In December 2019, the National Company Law Tribunal (NCLT) in the matter of Sun Pharmaceutical Industries held that the Companies Act, 2013 (act), read with the Foreign Exchange Management (Cross Border Merger) Regulations, 2018 (regulations), do not permit cross-border demergers.
Sun Pharma wished to restructure by consolidating the holding structure of its overseas group companies and demerging two vertical units into separate overseas companies situated in the Netherlands and the US. In accordance with sections 230-232 of the act, which detail the procedure for undertaking any scheme of merger or amalgamation, the company sought approval from its shareholders, creditors and statutory authorities such as the Registrar of Companies, the Reserve Bank of India (RBI), the Securities and Exchange Board of India and the income tax authorities.
No observations were received from any statutory authority apart from the registrar, who argued that section 234 refers only to cross-border mergers and amalgamations and does not cover demergers. Sun Pharma replied that section 234 applied to a scheme of amalgamation whether by way of merger or demerger. The RBI had indicated that they were not inclined to vet the proposed scheme on an individual basis and the NCLT considered this to be a deemed approval as all conditions under the regulations were satisfied.
However, the NCLT, in reviewing the provisions relating to cross-border mergers, contrasted sections 230 and 232, which relates only to mergers and amalgamations of Indian companies, with section 234, which relates to cross-border mergers. It held that the words “compromise and arrangement” in the former sections could be construed as including demergers, but that the same construction could not be placed in the specific language of section 234. On the basis of this interpretation, the NCLT held that cross-border demergers are not permitted under the act.
The NCLT also examined the position of demergers under the regulations and observed that, while the draft regulations specifically included the word “demergers” in the definition of cross-border merger, the notified regulations defined cross-border merger to mean “any merger, amalgamation or arrangement between an Indian company and a foreign company”. The word “demerger” had been omitted. The NCLT relied upon such exclusion to support its decision that the intention of the legislature was to exclude cross-border demergers. On the strict interpretation of the act and regulations, the NCLT held that cross-border demergers were not permitted. It used the cardinal rule of interpretation that statutory expressions should be interpreted in their primary and objective sense. While the NCLT may be correct in its construction, it does not appear to have considered legislative policy and intentions with regard to section 234 or the regulations.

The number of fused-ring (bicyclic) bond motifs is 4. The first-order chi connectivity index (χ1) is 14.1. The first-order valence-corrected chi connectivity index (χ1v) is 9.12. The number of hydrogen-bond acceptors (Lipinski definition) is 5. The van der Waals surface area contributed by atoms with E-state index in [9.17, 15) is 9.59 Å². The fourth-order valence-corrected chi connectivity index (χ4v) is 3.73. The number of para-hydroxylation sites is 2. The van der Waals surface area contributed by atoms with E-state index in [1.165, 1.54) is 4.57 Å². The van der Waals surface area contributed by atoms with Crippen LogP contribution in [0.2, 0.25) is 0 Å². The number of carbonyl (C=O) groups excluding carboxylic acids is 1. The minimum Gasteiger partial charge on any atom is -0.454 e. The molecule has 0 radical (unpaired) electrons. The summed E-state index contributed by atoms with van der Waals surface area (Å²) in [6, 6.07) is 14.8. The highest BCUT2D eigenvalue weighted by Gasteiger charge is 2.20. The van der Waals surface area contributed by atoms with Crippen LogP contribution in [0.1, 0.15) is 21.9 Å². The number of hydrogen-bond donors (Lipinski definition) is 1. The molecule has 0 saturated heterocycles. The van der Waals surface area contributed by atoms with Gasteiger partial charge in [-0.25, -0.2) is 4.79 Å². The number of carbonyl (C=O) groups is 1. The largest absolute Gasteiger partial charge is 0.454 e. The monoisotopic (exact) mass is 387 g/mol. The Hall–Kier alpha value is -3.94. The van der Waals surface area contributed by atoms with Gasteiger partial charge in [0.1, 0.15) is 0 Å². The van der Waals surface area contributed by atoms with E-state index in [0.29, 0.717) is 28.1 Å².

The Companies Act, 1956, did not allow the merger of an Indian company with a foreign one. However, the report of the Expert Committee on Company Law of 2005 recognized the importance of mergers and amalgamations in the corporate world and recommended sweeping changes in relation to such cross-border transactions, and accorded demergers the same status as mergers.
The Ministry of Corporate Affairs notified section 234 of the act in 2017 and required applicants to obtain the approval of the RBI to undertake such cross-border mergers. To ease the process, the RBI notified the regulations in 2018, which allowed for deemed approval of the RBI in the event that all conditions stated in the regulations were satisfied.
Though the regulations in defining the term cross-border mergers do not include the word “demerger”, the broad reading of section 232 of the act allowing domestic demergers and of section 234 stating that provisions relating to domestic mergers and amalgamations apply to cross-border mergers as well, supports the argument that cross-border demergers are, in fact intended to be allowed. This view is also supported by a 2018 decision of the NCLT in the matter of Sun Pharma applying to undertake an inbound cross-border demerger under section 234. Even though the registrar had raised the same objection as in the present case that a demerger was not allowed under the act, the NCLT gave consent.
The lack of consistency in the different interpretations by the same tribunal on the permissibility of demergers is disquieting. This present order may be viewed as a setback to the progressive intention of the legislature to permit cross-border mergers. It is, therefore, critical that the position on demergers is clarified by the legislature. Until then, stakeholders will have to resort to alternative restructuring mechanisms to achieve their business objectives.
Nisha Mallik is a partner and Roshni Menon is an associate at Samvad Partners.
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